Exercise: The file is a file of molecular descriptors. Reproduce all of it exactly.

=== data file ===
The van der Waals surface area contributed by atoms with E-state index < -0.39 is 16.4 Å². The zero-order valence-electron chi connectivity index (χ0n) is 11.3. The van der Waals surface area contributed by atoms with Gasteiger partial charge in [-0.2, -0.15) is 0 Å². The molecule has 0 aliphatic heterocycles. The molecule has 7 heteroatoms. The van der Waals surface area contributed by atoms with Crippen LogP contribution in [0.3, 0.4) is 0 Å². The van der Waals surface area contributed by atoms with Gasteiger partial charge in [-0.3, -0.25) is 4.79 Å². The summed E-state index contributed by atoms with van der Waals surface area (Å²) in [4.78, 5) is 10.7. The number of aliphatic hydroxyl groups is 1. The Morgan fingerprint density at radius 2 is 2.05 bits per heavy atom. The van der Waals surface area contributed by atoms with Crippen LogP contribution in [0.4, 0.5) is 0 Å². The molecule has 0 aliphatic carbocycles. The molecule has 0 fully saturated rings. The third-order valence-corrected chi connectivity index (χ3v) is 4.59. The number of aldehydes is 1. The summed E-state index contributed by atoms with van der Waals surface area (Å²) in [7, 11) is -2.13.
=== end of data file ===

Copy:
The van der Waals surface area contributed by atoms with E-state index < -0.39 is 16.4 Å². The zero-order valence-electron chi connectivity index (χ0n) is 11.3. The van der Waals surface area contributed by atoms with Gasteiger partial charge in [-0.2, -0.15) is 0 Å². The molecule has 0 aliphatic heterocycles. The molecule has 7 heteroatoms. The van der Waals surface area contributed by atoms with Crippen LogP contribution in [0.3, 0.4) is 0 Å². The van der Waals surface area contributed by atoms with Gasteiger partial charge in [-0.3, -0.25) is 4.79 Å². The summed E-state index contributed by atoms with van der Waals surface area (Å²) in [4.78, 5) is 10.7. The number of aliphatic hydroxyl groups is 1. The Morgan fingerprint density at radius 2 is 2.05 bits per heavy atom. The van der Waals surface area contributed by atoms with Crippen LogP contribution in [0.4, 0.5) is 0 Å². The molecule has 0 aliphatic carbocycles. The molecule has 0 fully saturated rings. The third-order valence-corrected chi connectivity index (χ3v) is 4.59. The number of aldehydes is 1. The summed E-state index contributed by atoms with van der Waals surface area (Å²) in [7, 11) is -2.13.